Pride and Prejudice is a romantic novel by Jane Austen, first published in 1813. The story charts the emotional development of the protagonist, Elizabeth Bennet, who learns the error of making hasty judgments and comes to appreciate the difference between the superficial and the essential. The comedy of the writing lies in the depiction of manners, education, marriage, and money during the British Regency period.
Mr. Bennet of the Longbourn estate has five daughters, but his property is entailed, meaning that none of the girls can inherit it. His wife has no fortune, so it is imperative that at least one of the girls marry well in order to support the others upon his death. Jane Austen’s opening line, “It is a truth universally acknowledged, that a single man in possession of a good fortune, must be in want of a wife”, is a sentence filled with irony and playfulness. The novel revolves around the importance of marrying for love, not simply for money, despite the social pressures to make a good (i.e., wealthy) match.
Pride and Prejudice has long fascinated readers, consistently appearing near the top of lists of “most-loved books” among both literary scholars and the general public. It has become one of the most popular novels in English literature, with over 20 million copies sold, and paved the way for many archetypes that abound in modern literature. For more than a century, amateur and professional dramatic adaptations, print continuations and sequels, and film and TV versions of Pride and Prejudice have reimagined the original novel’s memorable characters and themes to reach mass audiences. The 2005 film, Pride & Prejudice, starring Keira Knightley and Matthew Macfadyen is the most recent Hollywood adaptation of the book.
About the Author
Fiona Stafford is the author of The Last of the Race: The Growth of a Myth from Milton to Darwin (Clarendon Press, 1994), Starting Lines in Scottish, Irish and English Poetry: From Burns to Heaney (OUP, 2000) and the editor of Lodore in the Complete Works of Mary Shelley. She is the editor of Austen’s Emma in Penguin Classics.
Top customer reviews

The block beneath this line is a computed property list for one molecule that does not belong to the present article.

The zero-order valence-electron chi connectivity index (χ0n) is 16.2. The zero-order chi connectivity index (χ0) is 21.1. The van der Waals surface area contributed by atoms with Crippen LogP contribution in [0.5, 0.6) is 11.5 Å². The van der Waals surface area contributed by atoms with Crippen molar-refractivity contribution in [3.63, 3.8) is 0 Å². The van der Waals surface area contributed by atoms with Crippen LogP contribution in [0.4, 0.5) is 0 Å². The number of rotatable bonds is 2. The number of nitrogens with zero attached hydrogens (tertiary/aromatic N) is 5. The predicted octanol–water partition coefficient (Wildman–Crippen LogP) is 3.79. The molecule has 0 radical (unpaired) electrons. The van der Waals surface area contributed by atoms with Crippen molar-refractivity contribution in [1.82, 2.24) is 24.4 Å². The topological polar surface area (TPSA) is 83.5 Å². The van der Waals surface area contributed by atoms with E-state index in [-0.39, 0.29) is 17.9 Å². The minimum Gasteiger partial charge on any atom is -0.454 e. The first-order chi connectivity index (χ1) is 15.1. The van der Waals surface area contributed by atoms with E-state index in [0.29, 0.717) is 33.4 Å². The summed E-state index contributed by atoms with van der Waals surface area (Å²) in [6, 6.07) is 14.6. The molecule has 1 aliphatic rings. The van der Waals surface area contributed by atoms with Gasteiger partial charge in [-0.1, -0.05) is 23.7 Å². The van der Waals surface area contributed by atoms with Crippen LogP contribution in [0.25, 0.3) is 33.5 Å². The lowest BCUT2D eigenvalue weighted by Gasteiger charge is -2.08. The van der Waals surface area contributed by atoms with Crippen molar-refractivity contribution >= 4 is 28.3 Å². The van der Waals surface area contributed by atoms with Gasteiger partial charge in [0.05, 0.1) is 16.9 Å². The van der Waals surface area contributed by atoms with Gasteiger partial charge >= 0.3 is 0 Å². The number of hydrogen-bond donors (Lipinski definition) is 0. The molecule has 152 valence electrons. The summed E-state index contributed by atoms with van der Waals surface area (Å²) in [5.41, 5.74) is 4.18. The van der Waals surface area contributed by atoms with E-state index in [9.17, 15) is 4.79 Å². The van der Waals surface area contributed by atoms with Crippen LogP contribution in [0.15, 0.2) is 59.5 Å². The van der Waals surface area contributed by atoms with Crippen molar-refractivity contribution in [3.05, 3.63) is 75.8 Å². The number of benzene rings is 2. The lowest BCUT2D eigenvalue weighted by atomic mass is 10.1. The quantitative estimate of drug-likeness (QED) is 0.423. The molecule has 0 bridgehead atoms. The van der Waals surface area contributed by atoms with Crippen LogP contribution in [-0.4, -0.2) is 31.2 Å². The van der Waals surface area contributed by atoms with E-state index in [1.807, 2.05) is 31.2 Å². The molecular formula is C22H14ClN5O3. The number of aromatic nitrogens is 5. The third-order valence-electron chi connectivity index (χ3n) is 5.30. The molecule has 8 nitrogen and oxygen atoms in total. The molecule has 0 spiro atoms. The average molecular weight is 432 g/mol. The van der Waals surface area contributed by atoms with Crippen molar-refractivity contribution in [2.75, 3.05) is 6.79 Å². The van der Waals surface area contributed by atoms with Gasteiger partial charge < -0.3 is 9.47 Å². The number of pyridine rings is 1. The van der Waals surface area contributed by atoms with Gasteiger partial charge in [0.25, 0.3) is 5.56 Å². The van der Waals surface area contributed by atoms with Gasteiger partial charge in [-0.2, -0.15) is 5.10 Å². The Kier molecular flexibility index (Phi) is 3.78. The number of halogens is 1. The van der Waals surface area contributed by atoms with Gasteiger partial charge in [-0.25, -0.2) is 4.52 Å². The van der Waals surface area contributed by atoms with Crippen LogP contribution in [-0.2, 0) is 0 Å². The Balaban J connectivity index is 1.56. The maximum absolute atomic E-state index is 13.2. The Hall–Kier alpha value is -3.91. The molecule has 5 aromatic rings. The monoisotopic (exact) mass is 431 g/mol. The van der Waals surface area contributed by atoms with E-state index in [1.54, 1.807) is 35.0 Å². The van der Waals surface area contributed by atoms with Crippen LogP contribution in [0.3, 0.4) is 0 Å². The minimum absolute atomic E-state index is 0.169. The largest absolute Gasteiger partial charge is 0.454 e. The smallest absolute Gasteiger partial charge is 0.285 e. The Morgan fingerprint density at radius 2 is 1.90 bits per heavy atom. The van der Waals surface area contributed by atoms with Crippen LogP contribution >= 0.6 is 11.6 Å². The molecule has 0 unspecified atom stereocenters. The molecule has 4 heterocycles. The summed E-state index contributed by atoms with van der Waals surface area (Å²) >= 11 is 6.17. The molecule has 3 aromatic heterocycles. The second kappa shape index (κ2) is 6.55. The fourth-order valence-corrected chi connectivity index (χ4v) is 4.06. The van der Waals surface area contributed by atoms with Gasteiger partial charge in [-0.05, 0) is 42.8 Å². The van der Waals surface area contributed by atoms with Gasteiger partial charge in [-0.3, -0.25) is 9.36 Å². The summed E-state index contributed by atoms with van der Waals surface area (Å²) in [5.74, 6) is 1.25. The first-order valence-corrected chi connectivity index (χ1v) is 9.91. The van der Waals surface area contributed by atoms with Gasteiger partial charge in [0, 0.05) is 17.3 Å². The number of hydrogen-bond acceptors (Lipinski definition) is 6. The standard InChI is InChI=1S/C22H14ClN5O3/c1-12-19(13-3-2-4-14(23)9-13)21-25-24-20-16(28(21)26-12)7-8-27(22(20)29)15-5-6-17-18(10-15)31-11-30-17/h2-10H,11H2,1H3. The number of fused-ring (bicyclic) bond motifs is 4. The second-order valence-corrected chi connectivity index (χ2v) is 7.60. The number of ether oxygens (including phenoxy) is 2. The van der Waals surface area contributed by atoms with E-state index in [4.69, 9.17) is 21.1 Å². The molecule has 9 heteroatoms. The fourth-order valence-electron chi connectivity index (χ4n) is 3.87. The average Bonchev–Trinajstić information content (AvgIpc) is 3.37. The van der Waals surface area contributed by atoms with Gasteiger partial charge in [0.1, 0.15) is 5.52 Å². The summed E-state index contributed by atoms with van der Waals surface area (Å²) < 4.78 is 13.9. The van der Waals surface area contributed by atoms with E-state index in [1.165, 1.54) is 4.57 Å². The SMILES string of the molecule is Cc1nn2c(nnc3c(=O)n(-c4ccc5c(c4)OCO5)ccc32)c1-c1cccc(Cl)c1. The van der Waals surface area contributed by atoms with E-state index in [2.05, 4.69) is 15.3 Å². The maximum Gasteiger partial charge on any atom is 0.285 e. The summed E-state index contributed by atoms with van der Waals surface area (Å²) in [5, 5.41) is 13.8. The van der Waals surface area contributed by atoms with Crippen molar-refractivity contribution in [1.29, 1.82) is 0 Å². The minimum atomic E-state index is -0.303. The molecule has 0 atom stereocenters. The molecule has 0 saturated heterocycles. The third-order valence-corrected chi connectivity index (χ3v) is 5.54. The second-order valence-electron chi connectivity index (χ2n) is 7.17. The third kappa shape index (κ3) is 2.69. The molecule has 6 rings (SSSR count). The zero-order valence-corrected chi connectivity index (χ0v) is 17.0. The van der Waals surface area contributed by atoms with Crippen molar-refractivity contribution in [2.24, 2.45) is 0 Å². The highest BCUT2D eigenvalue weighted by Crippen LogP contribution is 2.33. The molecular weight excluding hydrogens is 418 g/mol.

After reading the first few chapters (The chapters are very short) of Jane Austen’s “Pride and Prejudice” I wondered how anyone could be interested in such pompous, egotistical, aloof and self serving characters?
After reading on I said, “Wow! How could I be so interested in such characters?”
Getting toward the middle of the book, I was hoping that it would never end.
By the end of the book, I fully realized what a magnificent piece of writing I had just read.
“Pride and Prejudice” is one of the best sociological studies about early nineteen century British loyalty and society I have ever read – where title, rank, fortune, and good looks are in many ways the requirements of an approved marriage, much, much more than love. In fact, this wonderful book might not be as relevant today as two hundred years ago, but there are still many traces of such societies throughout the world, today. It was not all that long ago in America, where marrying outside of your religion, or ethnicity, was looked down upon.
The book is full of wonderful characters, but Elizabeth (Lizzy) Bennet is, in my opinion, the star. Her character is so wonderfully and fully realized that at times I felt her jumping off the page and directly into my life.
Liza, a fellow member and friend on Goodreads, informed me that she had read the book twice and still was not sure if the ending was ‘sad’ or ‘funny.’ To me, it was funny and exceptionally rewarding but sad to think that a lady’s livelihood depended more on the wealth and rank of your partner than love.
Quite an amazing book.